The Undeniable Truth by Rob Singer | In the world of video poker – and gambling in general – anyone who believes there is only one way to win either will lose interest quickly, or watch the losses mount.
Case in point: The self-proclaimed video poker gurus believe in playing as computer-perfectly as possible for as long as you can. But if the losses mount, they don’t suggest trying a different modus operandi – instead, they suggest you adopt a new perception of what you’re doing.
For instance, they’ve loosened their approach as to what constitutes a positive expectation game in order to fit their scenarios.
It used to be that the game’s theoretical payout was the determinant for playing. Then they threw in cash back from the slot club. And as time moved on and the casinos either lowered those pay tables or removed some of the machines, the gurus were humbled even further in order to keep their products moving off the bookshelves.
Now we see where tournament percentages, free rooms and food, shows, and even smiles from casino hosts count toward a game’s overall return. If a positive math model can be fabricated out of any intangible, you can count on these "experts" to use it to justify continued play.
In my first book, "The Undeniable Truth About Video Poker," one of the points I make is that when all the good machines are gone, I’ll still be playing. That’s because I rarely play what the other guys describe as a positive game.
Casinos have no need to remove these type of games because they allow the needed profit take from the play they get. Many of the higher-pay table games have obviously been taken away simply because business dictates higher profits – and not because a group of a few hundred advantage play enthusiasts beat the heck out of them – as we so often hear in sales pitches and confidence-building statements.
It is because of these facts that I developed several different short-term strategies for myself to profit from and for others to learn by.
The basic rules are extremely simple, and the basis of these rules is rooted in denominational progression – but ONLY as you lose. The game is played mostly on Bonus Poker and betting maximum credits.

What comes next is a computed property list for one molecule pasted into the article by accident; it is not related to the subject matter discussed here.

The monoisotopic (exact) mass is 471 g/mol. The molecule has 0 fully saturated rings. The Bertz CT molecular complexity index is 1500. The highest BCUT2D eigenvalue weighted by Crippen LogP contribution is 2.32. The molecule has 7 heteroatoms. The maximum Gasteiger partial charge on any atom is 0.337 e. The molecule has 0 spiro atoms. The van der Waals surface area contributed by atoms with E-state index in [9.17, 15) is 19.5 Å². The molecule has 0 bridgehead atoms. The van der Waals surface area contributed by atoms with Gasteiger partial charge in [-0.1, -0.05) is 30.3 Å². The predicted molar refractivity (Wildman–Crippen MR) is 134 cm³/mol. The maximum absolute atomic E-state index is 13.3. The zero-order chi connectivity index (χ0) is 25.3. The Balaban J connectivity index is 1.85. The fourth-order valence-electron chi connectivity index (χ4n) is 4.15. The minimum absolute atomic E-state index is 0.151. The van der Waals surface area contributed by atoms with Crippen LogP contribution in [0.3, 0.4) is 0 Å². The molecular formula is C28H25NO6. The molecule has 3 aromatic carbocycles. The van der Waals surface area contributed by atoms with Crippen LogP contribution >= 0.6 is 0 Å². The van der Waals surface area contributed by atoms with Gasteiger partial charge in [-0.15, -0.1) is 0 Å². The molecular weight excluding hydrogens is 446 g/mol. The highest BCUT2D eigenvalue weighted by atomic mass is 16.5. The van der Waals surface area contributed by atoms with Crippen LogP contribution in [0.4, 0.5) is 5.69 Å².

Using a start at quarters as an example, if the first hand is a win or a push, I play again at the 25˘ level. On the first losing hand, I switch to 50˘. Here, a push means try again, a win of two pair or better means I go back to quarters and start again, and a loss means I go to dollars.
I keep playing the progression to the top level until I either win a small pre-set goal and individual session goal, or I attain my overall session goal – which allows me to go home. Assuming the $5 game is my top-level denomination, and I do not win a hand or have enough winners to get me to the amount of money needed to start back at quarters, I’ll play until 100 credits are gone and then I will switch to a more volatile game such as Double Double Bonus or Triple Bonus Poker Plus. I will keep at this game until a winner or winners come along that either gets me back to quarters, or allows me enough to win my session goal.
I tested my newest strategy in seven small sessions at a tribal casino here in Scottsdale. I went 7-0, and the wins totaled a modest $650. Shortly afterwards, I visited Laughlin for a professional go at it. Because my bankroll requirement is always three times 400 credits of the largest denomination I intend to play ($10 machines in this case), I brought $12,000. Then the fun began.
I played at the Edgewater because the River Bar has 25˘/50˘/$1/$2/$5 games, and all are 8/5 Bonus Poker (payoffs of eight credits for a full house and five for a flush). To play the $10 games I had to get up and walk over to the high-limit area. My goals were $25 per mini-session and $200 per individual session. I wanted to win $1,000 as my overall session goal, after which I would go home.
The final result was four sessions won, and a profit of $9,100.
The strategy recognizes that at any given time during play on the more volatile games at the top level, large winners can occur. This proved to be true as I hit four aces on one hand at the $5 level at a payoff of 400-1.
Since the strategy was so successful, two days later I decided to try again in Laughlin. This time I only wanted to play to the $5 level, so I took along $6,000. I played at Ramada Express, Edgewater, Colorado Belle and the Flamingo. I went 7-for-7 with a profit of $10,700.
As with any strategy, this one is not for everyone. Why? Because it requires a whole lot of denomination-switching, and most people just can’t wait that long in between hands. That’s where discipline comes into play: You either are committed to win or you are not. There is no grey area in gambling, and video poker is the most unforgiving of all casino games.
But the strategy is highly flexible for players of all bankrolls, as any multi-denomination game all the way down to pennies can be used. And contrary to some critics, it is not a boring way to play the game. I enjoy every minute of it – including the wait as I switch between denominations. Ask the Edgewater bartenders!